Summary

In this section, we learned how to use subscriptions to listen to various events. Subscriptions also cause side effects. That’s why we have to let the Elm runtime manage them. Here is how the Elm Architecture looks with the introduction of subscriptions:

The following sequence diagram shows the interaction between the Elm runtime and our code.

Here’s the entire code from EventListener.elm for your reference:

module EventListener exposing (Model)

import Browser
import Browser.Events exposing (onClick, onKeyPress)
import Html exposing (..)
import Json.Decode as Decode


type alias Model =
    Int


init : () -> ( Model, Cmd Msg )
init _ =
    ( 0, Cmd.none )


view : Model -> Html Msg
view model =
    div []
        [ text (String.fromInt model) ]


type Msg
    = CharacterKey Char
    | ControlKey String
    | MouseClick


update : Msg -> Model -> ( Model, Cmd Msg )
update msg model =
    case msg of
        CharacterKey 'i' ->
            ( model + 1, Cmd.none )

        CharacterKey 'd' ->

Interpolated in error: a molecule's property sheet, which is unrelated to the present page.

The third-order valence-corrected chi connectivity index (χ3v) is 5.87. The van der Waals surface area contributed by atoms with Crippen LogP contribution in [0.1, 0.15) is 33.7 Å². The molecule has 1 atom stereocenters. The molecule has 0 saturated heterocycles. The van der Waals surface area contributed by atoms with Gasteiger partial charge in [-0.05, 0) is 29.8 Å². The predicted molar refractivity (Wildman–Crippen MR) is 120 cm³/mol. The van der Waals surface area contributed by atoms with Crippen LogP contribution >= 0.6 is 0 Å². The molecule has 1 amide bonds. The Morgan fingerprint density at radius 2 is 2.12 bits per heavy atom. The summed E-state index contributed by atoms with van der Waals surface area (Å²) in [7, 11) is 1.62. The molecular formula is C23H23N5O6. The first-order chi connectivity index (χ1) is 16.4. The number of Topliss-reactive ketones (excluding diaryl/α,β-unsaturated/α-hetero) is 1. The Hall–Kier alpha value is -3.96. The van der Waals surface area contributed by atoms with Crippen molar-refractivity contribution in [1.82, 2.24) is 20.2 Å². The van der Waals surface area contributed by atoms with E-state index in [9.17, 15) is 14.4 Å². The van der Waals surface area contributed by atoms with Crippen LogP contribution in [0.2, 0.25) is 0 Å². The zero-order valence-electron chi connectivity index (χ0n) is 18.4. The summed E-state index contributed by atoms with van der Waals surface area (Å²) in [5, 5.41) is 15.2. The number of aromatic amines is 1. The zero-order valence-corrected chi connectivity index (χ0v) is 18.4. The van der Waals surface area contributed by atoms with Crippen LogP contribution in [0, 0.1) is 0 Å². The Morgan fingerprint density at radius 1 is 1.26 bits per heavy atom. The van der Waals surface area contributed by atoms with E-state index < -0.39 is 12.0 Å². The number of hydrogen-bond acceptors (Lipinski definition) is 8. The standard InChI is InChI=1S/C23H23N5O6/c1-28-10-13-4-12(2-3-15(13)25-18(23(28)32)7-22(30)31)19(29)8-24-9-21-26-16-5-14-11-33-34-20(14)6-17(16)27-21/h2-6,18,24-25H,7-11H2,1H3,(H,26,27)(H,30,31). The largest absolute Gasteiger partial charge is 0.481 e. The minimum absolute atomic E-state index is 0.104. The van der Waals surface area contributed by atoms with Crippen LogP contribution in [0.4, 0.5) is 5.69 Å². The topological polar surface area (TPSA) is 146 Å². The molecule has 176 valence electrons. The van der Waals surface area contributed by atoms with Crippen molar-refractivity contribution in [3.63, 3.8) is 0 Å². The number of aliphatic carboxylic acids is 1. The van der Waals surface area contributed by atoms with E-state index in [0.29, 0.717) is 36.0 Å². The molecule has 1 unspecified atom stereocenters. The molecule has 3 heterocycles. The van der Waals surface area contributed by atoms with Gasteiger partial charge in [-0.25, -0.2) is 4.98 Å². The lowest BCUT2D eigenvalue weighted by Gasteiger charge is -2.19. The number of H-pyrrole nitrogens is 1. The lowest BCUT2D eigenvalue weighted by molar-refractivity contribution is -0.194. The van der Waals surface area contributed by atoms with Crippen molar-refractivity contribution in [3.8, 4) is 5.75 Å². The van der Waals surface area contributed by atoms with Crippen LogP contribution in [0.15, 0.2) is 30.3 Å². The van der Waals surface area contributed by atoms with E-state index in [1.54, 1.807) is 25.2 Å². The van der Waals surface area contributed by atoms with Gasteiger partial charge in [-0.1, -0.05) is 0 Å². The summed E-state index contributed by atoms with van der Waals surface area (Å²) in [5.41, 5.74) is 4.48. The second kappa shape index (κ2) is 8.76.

( model - 1, Cmd.none )

        MouseClick ->
            ( model + 5, Cmd.none )

        _ ->
            ( model, Cmd.none )


subscriptions : Model -> Sub Msg
subscriptions _ =
    Sub.batch
        [ onKeyPress keyDecoder
        , onClick (Decode.succeed MouseClick)
        ]


keyDecoder : Decode.Decoder Msg
keyDecoder =
    Decode.map toKey (Decode.field "key" Decode.string)


toKey : String -> Msg
toKey keyValue =
    case String.uncons keyValue of
        Just ( char, "" ) ->
            CharacterKey char

        _ ->
            ControlKey keyValue


main : Program () Model Msg
main =
    Browser.element
        { init = init
        , view = view
        , update = update
        , subscriptions = subscriptions
        }